Upon questioning by the trial court, counsel told the court that although the Defendant was charged with felony theft after being placed on probation, she pleaded guilty to misdemeanor theft. The court noted that before the Defendant pleaded guilty in the present case to possession of cocaine with the intent to sell, she was also charged with a felony marijuana offense, which was dismissed pursuant to the plea agreement.
Upon questioning by the trial court, the Defendant stated that she was thirty-three years old and that the only felony she had been convicted of was possession of cocaine with the intent to sell in the present case. She thought she owed about $900 in court costs. She said that before she went into custody, she earned money babysitting her friends' children and performing lawn work. The Defendant was a single mother caring for her daughter at the time of her arrest for the probation violation. She said her daughter's father currently was caring for their daughter.
The trial court asked the Defendant why she wanted to attend the rehabilitation program and if the Defendant had an addiction. The Defendant thought the program would help her, but she denied having an addiction at the time of the motion hearing. After hearing the Defendant's response, the court denied her motion. This appeal followed.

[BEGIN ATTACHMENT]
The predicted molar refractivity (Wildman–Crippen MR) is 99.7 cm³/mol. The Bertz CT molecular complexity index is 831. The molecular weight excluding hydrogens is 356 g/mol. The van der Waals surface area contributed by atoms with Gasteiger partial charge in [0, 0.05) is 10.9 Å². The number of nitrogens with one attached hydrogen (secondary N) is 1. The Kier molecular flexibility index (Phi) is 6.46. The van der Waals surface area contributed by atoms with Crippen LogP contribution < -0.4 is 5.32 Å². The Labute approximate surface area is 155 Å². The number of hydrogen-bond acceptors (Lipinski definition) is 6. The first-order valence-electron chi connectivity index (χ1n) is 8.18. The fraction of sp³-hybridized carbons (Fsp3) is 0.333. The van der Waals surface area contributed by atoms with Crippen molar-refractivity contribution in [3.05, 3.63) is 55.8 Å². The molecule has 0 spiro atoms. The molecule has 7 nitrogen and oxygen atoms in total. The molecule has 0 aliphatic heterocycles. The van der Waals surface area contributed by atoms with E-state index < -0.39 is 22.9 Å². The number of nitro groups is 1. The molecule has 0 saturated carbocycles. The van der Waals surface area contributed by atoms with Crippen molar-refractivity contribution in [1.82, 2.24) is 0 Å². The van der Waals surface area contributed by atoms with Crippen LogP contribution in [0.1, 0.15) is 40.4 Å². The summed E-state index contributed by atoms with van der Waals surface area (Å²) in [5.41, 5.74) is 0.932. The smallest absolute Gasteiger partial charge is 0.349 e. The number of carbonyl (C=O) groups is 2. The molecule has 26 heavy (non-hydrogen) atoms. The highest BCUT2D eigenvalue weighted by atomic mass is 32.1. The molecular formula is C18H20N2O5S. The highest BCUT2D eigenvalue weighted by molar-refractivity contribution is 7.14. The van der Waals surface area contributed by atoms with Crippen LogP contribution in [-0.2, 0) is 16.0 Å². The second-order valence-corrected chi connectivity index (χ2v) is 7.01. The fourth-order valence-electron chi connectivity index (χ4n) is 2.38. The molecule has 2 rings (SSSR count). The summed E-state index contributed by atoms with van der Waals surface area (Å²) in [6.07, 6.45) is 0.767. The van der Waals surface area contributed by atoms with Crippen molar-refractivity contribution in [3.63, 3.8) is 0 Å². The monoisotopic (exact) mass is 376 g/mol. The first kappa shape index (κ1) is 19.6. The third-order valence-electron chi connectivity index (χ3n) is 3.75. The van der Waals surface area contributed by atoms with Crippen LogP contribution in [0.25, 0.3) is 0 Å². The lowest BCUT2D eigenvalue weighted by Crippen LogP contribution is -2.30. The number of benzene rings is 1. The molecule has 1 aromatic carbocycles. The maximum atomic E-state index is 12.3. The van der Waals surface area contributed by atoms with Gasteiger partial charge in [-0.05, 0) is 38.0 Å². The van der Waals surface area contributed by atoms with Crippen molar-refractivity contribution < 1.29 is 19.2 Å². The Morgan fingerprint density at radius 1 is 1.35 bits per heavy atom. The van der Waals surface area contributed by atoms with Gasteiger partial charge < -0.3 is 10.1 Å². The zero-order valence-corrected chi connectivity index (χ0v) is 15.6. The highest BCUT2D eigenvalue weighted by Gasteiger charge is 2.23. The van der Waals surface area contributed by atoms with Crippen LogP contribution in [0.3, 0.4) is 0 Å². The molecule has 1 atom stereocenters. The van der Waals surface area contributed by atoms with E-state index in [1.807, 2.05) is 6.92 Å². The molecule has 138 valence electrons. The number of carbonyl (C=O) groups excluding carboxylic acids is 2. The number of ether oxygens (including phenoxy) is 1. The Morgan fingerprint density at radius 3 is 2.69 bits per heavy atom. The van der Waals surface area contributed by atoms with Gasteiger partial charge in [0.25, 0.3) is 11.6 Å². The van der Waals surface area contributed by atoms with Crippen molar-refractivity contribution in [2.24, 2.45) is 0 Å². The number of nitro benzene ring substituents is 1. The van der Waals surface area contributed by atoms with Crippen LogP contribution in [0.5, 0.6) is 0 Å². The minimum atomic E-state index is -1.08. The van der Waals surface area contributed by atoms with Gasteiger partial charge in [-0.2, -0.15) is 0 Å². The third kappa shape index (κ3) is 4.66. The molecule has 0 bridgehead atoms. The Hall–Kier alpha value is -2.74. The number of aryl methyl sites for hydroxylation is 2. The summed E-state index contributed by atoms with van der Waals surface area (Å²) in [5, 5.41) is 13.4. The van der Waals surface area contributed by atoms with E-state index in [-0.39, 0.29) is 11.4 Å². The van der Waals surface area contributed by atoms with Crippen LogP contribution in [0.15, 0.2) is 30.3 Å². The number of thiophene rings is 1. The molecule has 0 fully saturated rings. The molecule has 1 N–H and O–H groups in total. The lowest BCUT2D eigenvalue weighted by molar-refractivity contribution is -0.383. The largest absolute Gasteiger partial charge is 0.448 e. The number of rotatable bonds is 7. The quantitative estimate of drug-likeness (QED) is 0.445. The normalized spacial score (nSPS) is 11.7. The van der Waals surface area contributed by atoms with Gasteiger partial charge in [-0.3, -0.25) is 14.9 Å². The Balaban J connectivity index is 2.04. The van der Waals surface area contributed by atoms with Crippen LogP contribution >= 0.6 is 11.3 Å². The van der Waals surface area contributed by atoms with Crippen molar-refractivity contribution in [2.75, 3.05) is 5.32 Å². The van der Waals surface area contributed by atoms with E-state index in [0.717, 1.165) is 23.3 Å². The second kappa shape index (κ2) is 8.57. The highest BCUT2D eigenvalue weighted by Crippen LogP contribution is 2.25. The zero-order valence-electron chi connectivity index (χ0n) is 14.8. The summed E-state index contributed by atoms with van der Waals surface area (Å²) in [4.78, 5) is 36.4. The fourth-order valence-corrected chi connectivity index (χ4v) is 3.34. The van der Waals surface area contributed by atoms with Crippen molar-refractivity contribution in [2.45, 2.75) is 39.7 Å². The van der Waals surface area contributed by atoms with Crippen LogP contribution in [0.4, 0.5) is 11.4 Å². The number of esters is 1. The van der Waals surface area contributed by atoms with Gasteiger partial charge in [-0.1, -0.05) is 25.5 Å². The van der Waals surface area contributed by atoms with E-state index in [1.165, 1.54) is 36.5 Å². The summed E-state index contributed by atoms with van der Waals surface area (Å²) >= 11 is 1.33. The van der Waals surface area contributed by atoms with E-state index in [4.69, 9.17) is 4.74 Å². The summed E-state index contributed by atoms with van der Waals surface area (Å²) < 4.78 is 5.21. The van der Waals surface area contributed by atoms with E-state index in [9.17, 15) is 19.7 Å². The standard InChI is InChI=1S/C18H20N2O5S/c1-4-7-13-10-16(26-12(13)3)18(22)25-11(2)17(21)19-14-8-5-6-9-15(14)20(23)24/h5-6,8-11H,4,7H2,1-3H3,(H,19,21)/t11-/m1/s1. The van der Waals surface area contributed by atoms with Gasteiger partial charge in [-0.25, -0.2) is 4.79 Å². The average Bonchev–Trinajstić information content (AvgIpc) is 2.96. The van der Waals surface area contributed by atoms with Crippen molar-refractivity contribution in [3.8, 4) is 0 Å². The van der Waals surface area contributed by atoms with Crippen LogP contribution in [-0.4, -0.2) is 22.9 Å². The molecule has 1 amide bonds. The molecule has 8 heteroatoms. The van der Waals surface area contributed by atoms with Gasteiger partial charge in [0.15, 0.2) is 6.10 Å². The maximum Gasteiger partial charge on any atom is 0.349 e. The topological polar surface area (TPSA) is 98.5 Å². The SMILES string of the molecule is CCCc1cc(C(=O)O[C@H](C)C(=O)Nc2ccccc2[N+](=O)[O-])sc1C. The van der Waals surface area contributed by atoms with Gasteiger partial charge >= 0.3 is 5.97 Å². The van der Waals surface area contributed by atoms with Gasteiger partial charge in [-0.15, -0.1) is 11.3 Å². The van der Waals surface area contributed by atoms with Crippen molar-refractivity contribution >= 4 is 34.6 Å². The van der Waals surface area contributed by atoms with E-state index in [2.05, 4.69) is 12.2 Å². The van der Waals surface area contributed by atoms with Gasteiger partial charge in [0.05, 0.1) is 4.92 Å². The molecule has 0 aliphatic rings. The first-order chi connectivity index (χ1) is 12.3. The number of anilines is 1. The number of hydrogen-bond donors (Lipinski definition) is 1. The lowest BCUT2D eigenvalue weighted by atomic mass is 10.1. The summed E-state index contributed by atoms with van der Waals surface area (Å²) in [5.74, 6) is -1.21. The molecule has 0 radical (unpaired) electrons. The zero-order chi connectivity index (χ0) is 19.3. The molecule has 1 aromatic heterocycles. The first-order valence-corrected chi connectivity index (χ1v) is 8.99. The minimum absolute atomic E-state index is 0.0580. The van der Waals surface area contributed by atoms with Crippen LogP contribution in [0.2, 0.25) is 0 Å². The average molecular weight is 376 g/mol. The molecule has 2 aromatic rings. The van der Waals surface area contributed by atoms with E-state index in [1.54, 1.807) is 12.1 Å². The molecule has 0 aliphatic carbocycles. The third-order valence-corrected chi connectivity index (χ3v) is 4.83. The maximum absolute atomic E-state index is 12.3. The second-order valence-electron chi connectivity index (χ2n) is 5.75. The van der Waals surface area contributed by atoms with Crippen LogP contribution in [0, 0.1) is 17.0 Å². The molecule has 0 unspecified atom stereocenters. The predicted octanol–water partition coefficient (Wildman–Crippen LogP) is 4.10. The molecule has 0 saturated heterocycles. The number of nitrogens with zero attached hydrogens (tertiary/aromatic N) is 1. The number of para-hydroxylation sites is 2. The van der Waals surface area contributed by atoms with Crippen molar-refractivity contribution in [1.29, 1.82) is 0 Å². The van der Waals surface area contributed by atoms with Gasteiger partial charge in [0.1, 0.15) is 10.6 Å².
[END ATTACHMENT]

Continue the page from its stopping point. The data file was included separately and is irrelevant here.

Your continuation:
The Defendant contends that the trial court erred by denying her Criminal Procedure Rule 35 motion requesting she be returned to probation. She concedes that service of some jail time was appropriate but argues she should have been permitted to return to probation. She also argues that she was a model probationer with no previous violations and that ordering her eight-year sentence into execution was excessive. The State responds that the trial court did not abuse its discretion. We agree with the State.
After finding that a defendant has violated the conditions of her probation and that revoking her probation is warranted, the trial court may return a defendant to probation with modified conditions as necessary, extend the period of probation by no more than two years, order confinement, or order the defendant's sentence into execution as originally entered. T.C.A. §§ 40-35-308(a), (c), -310 (2014).